County to Search for New Administrator

Door County Corporation Counsel Grant Thomas will serve as the interim county administrator until the county board hires someone for the position.

Corporation Counsel Grant Thomas will handle the reins of official county business with the Nov. 3 departure of County Administrator Maureen Murphy. Thomas was officially named the interim administrator, with no extra compensation, at the Oct. 28 meeting of the Door County Board of Supervisors.

Thomas had previously served in that position for eight months in 2012, between the time former administrator Michael Serpe was terminated in March 2012 and when Murphy took up the reins in October 2012.

The board held a brief discussion on how to proceed with hiring a new top official for the county. The three options available include returning to the appointed administrative coordinator position the county had until 2000 (this position holds the least authority); the appointed administrator, who wields more power than a coordinator but can still be trumped by the board; and the elected position of county executive, a position that holds veto power over the county board.

Supervisor John Neinas was first to speak, saying the county is “zero for two with the administrator. Hopefully, we could learn from past experience,” he said, adding the quotation that only a fool does things the same way expecting different results.

Supervisor Susan Kohout spoke up for the county administrator route.

Supervisor Leo Zipperer, who had earlier suggested that a special night meeting of the board be called to discuss how to proceed, said he had heard from one constituent who favored an elected county executive.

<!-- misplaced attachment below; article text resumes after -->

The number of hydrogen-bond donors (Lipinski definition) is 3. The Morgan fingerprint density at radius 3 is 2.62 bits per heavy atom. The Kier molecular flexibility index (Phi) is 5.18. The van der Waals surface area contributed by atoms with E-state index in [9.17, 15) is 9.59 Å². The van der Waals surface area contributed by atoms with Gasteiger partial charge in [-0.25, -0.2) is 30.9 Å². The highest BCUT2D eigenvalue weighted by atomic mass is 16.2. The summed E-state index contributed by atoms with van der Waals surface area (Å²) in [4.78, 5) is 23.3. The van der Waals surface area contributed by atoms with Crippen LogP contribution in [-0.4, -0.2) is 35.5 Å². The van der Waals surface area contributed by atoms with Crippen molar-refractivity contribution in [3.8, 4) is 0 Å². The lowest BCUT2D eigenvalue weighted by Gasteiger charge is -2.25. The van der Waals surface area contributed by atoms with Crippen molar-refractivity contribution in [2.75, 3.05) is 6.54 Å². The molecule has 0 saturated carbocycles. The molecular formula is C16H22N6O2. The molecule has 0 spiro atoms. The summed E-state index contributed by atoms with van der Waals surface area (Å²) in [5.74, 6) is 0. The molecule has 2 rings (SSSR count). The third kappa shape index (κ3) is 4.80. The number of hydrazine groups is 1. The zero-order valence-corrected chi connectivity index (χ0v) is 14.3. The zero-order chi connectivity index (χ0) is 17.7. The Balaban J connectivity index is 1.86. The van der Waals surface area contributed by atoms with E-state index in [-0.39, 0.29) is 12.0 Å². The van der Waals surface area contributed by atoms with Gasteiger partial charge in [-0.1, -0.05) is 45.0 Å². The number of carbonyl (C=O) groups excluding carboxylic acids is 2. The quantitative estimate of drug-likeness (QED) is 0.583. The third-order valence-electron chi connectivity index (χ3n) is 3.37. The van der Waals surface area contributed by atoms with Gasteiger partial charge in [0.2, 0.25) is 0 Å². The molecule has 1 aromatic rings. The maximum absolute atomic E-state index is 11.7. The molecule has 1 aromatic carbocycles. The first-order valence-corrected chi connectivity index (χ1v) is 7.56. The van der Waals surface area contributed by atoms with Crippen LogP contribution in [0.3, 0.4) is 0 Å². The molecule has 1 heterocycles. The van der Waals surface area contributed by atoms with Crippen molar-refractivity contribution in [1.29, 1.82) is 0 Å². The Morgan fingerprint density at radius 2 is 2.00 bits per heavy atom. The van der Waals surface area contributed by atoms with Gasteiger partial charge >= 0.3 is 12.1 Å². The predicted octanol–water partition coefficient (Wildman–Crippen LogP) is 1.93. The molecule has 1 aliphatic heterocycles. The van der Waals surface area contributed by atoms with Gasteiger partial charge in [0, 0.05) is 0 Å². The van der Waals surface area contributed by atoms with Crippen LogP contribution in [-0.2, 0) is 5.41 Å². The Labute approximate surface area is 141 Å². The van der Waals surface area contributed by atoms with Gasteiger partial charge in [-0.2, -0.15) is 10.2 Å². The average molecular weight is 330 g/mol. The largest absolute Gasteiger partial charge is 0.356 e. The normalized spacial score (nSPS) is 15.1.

Supervisor John Bur said he would support an elected position.

County Board Chairman Dan Austad voiced his support for the administrator position, saying the coordinator doesn’t work and the board would give up too much power with an elected official.

Supervisor Richard Virlee pointed out to his fellow supervisors that while he is not necessarily advocating a coordinator, “I just wanted to make the statement that you do have more authority if you go with a coordinator.”

“If we get someone that can manage the store and do a good job, it would remove from the county board the micromanaging we tend to get involved in,” Zipperer said. He added that a lot of thought went into creating the administrator position.

“It was a pretty big change and we made that change,” he said. “Unfortunately, we had occurrences with the two last administrators. Those are to be expected.”

Zipperer added there is no need to rush the process. “We can spend a couple months doing it so any and all questions might be asked,” he said.

Supervisor Joel Gunnlaugsson said he is in favor of the administrator position, and suggested that since the full board of 21 supervisors does the hiring and firing of a county administrator, the full board should be in on the process, rather than delegating it to the seven-member Administrative Committee. “If this body is in charge of hiring and firing, then this body should sit in a room to ask questions,” he said.

Austad, who also chairs the Administrative Committee, said that will be taken into consideration by the committee when it next meets in November. He said the committee will also be looking at creating a definitive evaluation process for the next administrator, something, he said, “we haven’t done a good job at.”

The board voted 17–3 to reaffirm the original resolution of Dec. 21, 1999, creating the office of county administrator. Voting against it were John Bur, John Neinas and Richard Virlee.

The board will next meet on Wednesday, Nov. 12, for a budget hearing.